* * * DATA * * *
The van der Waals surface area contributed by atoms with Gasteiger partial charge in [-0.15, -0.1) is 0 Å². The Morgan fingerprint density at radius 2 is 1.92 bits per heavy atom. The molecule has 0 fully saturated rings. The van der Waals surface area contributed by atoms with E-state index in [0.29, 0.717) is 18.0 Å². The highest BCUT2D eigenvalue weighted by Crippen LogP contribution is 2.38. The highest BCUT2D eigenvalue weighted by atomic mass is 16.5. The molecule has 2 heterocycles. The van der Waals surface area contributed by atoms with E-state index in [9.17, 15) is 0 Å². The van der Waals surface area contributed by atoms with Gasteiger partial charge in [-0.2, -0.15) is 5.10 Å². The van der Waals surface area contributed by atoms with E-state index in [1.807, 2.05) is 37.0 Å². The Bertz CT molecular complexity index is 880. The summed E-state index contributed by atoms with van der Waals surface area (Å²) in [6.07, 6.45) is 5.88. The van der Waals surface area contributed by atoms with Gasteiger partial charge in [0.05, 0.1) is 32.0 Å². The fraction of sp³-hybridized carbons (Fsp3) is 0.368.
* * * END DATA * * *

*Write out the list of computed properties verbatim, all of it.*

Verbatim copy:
The van der Waals surface area contributed by atoms with Gasteiger partial charge in [-0.15, -0.1) is 0 Å². The Morgan fingerprint density at radius 2 is 1.92 bits per heavy atom. The molecule has 0 fully saturated rings. The van der Waals surface area contributed by atoms with E-state index in [0.29, 0.717) is 18.0 Å². The highest BCUT2D eigenvalue weighted by Crippen LogP contribution is 2.38. The highest BCUT2D eigenvalue weighted by atomic mass is 16.5. The molecule has 2 heterocycles. The van der Waals surface area contributed by atoms with E-state index in [9.17, 15) is 0 Å². The van der Waals surface area contributed by atoms with Gasteiger partial charge in [-0.2, -0.15) is 5.10 Å². The van der Waals surface area contributed by atoms with E-state index in [1.807, 2.05) is 37.0 Å². The Bertz CT molecular complexity index is 880. The summed E-state index contributed by atoms with van der Waals surface area (Å²) in [6.07, 6.45) is 5.88. The van der Waals surface area contributed by atoms with Gasteiger partial charge in [0.05, 0.1) is 32.0 Å². The fraction of sp³-hybridized carbons (Fsp3) is 0.368.